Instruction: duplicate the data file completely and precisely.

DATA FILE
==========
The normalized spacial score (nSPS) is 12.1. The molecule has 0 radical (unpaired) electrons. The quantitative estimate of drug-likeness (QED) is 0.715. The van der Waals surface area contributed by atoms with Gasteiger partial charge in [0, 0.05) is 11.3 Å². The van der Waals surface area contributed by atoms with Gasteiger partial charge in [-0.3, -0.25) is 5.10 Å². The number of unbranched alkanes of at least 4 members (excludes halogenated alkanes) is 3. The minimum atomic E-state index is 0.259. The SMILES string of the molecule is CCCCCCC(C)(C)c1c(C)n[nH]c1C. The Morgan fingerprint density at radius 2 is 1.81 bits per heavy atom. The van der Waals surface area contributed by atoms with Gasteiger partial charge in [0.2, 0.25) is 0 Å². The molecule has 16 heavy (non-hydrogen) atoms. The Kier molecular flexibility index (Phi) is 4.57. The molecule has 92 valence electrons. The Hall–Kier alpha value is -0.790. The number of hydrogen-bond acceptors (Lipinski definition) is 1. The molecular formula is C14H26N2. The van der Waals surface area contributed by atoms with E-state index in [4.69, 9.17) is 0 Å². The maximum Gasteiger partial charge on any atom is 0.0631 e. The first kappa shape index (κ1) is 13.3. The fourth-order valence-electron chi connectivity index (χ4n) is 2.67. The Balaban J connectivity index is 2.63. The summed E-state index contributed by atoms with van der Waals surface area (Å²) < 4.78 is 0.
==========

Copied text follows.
The normalized spacial score (nSPS) is 12.1. The molecule has 0 radical (unpaired) electrons. The quantitative estimate of drug-likeness (QED) is 0.715. The van der Waals surface area contributed by atoms with Gasteiger partial charge in [0, 0.05) is 11.3 Å². The van der Waals surface area contributed by atoms with Gasteiger partial charge in [-0.3, -0.25) is 5.10 Å². The number of unbranched alkanes of at least 4 members (excludes halogenated alkanes) is 3. The minimum atomic E-state index is 0.259. The SMILES string of the molecule is CCCCCCC(C)(C)c1c(C)n[nH]c1C. The Morgan fingerprint density at radius 2 is 1.81 bits per heavy atom. The van der Waals surface area contributed by atoms with Gasteiger partial charge in [0.2, 0.25) is 0 Å². The molecule has 16 heavy (non-hydrogen) atoms. The Kier molecular flexibility index (Phi) is 4.57. The molecule has 92 valence electrons. The Hall–Kier alpha value is -0.790. The number of hydrogen-bond acceptors (Lipinski definition) is 1. The molecular formula is C14H26N2. The van der Waals surface area contributed by atoms with E-state index in [4.69, 9.17) is 0 Å². The maximum Gasteiger partial charge on any atom is 0.0631 e. The first kappa shape index (κ1) is 13.3. The fourth-order valence-electron chi connectivity index (χ4n) is 2.67. The Balaban J connectivity index is 2.63. The summed E-state index contributed by atoms with van der Waals surface area (Å²) < 4.78 is 0.